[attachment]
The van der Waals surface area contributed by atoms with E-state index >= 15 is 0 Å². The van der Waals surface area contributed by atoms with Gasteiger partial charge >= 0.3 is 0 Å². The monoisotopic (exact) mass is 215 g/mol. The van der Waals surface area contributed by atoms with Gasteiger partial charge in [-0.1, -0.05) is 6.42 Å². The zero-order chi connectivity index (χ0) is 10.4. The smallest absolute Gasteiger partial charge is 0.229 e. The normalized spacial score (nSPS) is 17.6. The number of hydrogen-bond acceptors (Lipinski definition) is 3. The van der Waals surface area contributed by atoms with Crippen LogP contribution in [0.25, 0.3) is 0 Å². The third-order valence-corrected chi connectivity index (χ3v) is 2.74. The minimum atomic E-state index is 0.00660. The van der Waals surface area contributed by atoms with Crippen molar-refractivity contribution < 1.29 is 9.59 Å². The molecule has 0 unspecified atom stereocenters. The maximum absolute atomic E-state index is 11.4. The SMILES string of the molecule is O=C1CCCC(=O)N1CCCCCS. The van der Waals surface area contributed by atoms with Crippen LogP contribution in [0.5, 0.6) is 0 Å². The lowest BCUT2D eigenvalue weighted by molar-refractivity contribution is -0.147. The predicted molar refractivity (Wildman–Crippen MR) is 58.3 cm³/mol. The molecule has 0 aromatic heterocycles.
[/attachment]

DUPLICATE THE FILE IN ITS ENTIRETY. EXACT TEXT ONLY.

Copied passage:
The van der Waals surface area contributed by atoms with E-state index >= 15 is 0 Å². The van der Waals surface area contributed by atoms with Gasteiger partial charge >= 0.3 is 0 Å². The monoisotopic (exact) mass is 215 g/mol. The van der Waals surface area contributed by atoms with Gasteiger partial charge in [-0.1, -0.05) is 6.42 Å². The zero-order chi connectivity index (χ0) is 10.4. The smallest absolute Gasteiger partial charge is 0.229 e. The normalized spacial score (nSPS) is 17.6. The number of hydrogen-bond acceptors (Lipinski definition) is 3. The van der Waals surface area contributed by atoms with Crippen LogP contribution in [0.25, 0.3) is 0 Å². The third-order valence-corrected chi connectivity index (χ3v) is 2.74. The minimum atomic E-state index is 0.00660. The van der Waals surface area contributed by atoms with Crippen molar-refractivity contribution < 1.29 is 9.59 Å². The molecule has 0 unspecified atom stereocenters. The maximum absolute atomic E-state index is 11.4. The SMILES string of the molecule is O=C1CCCC(=O)N1CCCCCS. The van der Waals surface area contributed by atoms with Crippen LogP contribution in [0.5, 0.6) is 0 Å². The lowest BCUT2D eigenvalue weighted by molar-refractivity contribution is -0.147. The predicted molar refractivity (Wildman–Crippen MR) is 58.3 cm³/mol. The molecule has 0 aromatic heterocycles.